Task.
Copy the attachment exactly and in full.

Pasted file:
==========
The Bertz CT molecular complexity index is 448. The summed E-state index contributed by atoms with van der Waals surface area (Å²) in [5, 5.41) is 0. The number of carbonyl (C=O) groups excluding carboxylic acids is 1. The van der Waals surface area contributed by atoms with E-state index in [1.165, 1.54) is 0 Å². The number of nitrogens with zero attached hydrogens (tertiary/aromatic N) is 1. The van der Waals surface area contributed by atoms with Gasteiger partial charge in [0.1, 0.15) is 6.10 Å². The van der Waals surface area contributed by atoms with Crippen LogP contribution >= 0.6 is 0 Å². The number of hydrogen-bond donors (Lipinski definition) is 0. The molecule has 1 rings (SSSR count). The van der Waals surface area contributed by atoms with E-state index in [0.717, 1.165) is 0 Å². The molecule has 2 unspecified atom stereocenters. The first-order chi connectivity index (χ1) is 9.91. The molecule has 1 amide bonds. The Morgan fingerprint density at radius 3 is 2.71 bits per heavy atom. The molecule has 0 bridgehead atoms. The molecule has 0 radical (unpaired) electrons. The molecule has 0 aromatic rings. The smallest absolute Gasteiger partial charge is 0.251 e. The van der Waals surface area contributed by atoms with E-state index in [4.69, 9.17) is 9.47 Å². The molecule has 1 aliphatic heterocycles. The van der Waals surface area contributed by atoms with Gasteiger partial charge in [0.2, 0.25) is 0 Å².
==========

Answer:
The Bertz CT molecular complexity index is 448. The summed E-state index contributed by atoms with van der Waals surface area (Å²) in [5, 5.41) is 0. The number of carbonyl (C=O) groups excluding carboxylic acids is 1. The van der Waals surface area contributed by atoms with E-state index in [1.165, 1.54) is 0 Å². The number of nitrogens with zero attached hydrogens (tertiary/aromatic N) is 1. The van der Waals surface area contributed by atoms with Gasteiger partial charge in [0.1, 0.15) is 6.10 Å². The van der Waals surface area contributed by atoms with Crippen LogP contribution >= 0.6 is 0 Å². The number of hydrogen-bond donors (Lipinski definition) is 0. The molecule has 1 rings (SSSR count). The van der Waals surface area contributed by atoms with E-state index in [0.717, 1.165) is 0 Å². The molecule has 2 unspecified atom stereocenters. The first-order chi connectivity index (χ1) is 9.91. The molecule has 1 amide bonds. The Morgan fingerprint density at radius 3 is 2.71 bits per heavy atom. The molecule has 0 bridgehead atoms. The molecule has 0 radical (unpaired) electrons. The molecule has 0 aromatic rings. The smallest absolute Gasteiger partial charge is 0.251 e. The van der Waals surface area contributed by atoms with E-state index in [4.69, 9.17) is 9.47 Å². The molecule has 1 aliphatic heterocycles. The van der Waals surface area contributed by atoms with Gasteiger partial charge in [0.2, 0.25) is 0 Å².